Mozilla on Linux vs. Mozilla on Windows

What's the difference between Mozilla on Linux and Mozilla on Windows?

Mozilla is 99% the same on both platforms. This is fundamentally because most of the information that enters a running Mozilla instance comes from portable text-based languages like JavaScript, HTML, XUL and CSS, or from portable binary file formats like PNG. So Mozilla is in effect a big processing engine for portable text and portable images.

Some of the smaller differences are follows. Command line options are slightly different - type 'mozilla --help' on Linux, type 'mozilla -h > foo.txt' on Windows. Process management is different, Linux Mozilla uses a number of processes where Windows Mozilla starts with one. Process adoption is different: on Windows starting Mozilla twice results in one instance; on Linux starting Mozilla twice results in two instances.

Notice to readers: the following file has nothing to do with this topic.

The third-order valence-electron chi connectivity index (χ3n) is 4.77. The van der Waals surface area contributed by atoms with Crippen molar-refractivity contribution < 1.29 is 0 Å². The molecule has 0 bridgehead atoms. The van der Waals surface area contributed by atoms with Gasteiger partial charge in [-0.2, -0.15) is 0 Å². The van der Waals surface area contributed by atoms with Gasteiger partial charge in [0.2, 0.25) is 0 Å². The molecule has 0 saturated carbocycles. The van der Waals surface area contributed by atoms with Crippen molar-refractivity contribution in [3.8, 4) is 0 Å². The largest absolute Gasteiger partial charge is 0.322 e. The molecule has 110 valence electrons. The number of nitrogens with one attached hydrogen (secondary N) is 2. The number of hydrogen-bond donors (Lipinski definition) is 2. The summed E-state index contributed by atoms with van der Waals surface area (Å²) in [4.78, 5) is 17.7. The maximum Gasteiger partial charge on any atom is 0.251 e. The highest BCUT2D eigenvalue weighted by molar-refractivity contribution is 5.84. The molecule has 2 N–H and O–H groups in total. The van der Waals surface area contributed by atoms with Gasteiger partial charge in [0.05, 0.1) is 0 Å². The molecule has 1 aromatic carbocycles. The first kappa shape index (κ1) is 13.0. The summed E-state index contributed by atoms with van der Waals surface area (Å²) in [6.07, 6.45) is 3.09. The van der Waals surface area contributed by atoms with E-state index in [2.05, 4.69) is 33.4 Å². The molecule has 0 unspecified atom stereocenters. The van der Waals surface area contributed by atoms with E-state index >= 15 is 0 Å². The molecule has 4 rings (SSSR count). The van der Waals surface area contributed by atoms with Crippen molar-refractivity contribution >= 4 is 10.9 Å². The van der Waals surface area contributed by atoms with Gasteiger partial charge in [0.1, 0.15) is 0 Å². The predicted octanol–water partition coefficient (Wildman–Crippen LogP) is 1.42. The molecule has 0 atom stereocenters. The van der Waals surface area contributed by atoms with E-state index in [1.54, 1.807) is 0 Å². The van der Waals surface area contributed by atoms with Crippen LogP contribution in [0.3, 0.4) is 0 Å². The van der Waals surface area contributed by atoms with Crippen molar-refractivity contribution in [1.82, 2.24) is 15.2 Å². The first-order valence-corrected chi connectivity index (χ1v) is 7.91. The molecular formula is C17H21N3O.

For developers, Linux is a better place to hack on XUL-based Mozilla applications. It's easier to startup and tear down Mozilla on Linux than it is on Windows. Mozilla on Linux is also free from some of the confusing behaviour that many Windows programs have. It's never necessary to clean up zombie Mozilla processes on Linux, or reboot the box after a heavy hacking session.

View the next item in this Essential Guide: Linux or view the full guide: What's the best Linux OS for your enterprise data center?

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